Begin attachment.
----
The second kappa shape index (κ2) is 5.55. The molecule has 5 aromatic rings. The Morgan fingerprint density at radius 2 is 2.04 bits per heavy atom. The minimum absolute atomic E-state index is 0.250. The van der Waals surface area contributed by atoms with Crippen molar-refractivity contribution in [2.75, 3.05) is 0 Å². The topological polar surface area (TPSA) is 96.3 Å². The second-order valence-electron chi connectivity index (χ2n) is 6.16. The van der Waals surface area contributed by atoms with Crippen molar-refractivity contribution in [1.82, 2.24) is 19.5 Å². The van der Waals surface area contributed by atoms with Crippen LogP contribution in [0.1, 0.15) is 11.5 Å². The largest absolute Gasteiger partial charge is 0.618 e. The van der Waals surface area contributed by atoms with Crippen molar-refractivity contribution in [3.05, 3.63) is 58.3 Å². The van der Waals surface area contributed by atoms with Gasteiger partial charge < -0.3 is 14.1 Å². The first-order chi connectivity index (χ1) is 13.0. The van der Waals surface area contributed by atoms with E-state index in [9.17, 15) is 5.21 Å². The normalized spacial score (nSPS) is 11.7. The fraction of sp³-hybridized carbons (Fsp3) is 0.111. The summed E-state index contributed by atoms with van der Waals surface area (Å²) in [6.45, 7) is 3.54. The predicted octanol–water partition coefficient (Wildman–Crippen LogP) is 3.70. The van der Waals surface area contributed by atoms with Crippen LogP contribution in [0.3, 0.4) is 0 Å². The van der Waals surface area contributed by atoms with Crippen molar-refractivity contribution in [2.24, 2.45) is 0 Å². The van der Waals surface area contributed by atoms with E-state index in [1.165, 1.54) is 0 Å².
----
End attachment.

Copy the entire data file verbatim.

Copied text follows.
The second kappa shape index (κ2) is 5.55. The molecule has 5 aromatic rings. The Morgan fingerprint density at radius 2 is 2.04 bits per heavy atom. The minimum absolute atomic E-state index is 0.250. The van der Waals surface area contributed by atoms with Crippen molar-refractivity contribution in [2.75, 3.05) is 0 Å². The topological polar surface area (TPSA) is 96.3 Å². The second-order valence-electron chi connectivity index (χ2n) is 6.16. The van der Waals surface area contributed by atoms with Crippen molar-refractivity contribution in [1.82, 2.24) is 19.5 Å². The van der Waals surface area contributed by atoms with Crippen LogP contribution in [0.1, 0.15) is 11.5 Å². The largest absolute Gasteiger partial charge is 0.618 e. The van der Waals surface area contributed by atoms with Crippen molar-refractivity contribution in [3.05, 3.63) is 58.3 Å². The van der Waals surface area contributed by atoms with Gasteiger partial charge < -0.3 is 14.1 Å². The first-order chi connectivity index (χ1) is 13.0. The van der Waals surface area contributed by atoms with E-state index in [9.17, 15) is 5.21 Å². The normalized spacial score (nSPS) is 11.7. The fraction of sp³-hybridized carbons (Fsp3) is 0.111. The summed E-state index contributed by atoms with van der Waals surface area (Å²) in [6.45, 7) is 3.54. The predicted octanol–water partition coefficient (Wildman–Crippen LogP) is 3.70. The van der Waals surface area contributed by atoms with Crippen LogP contribution in [0.3, 0.4) is 0 Å². The van der Waals surface area contributed by atoms with Crippen molar-refractivity contribution in [2.24, 2.45) is 0 Å². The van der Waals surface area contributed by atoms with E-state index in [1.165, 1.54) is 0 Å².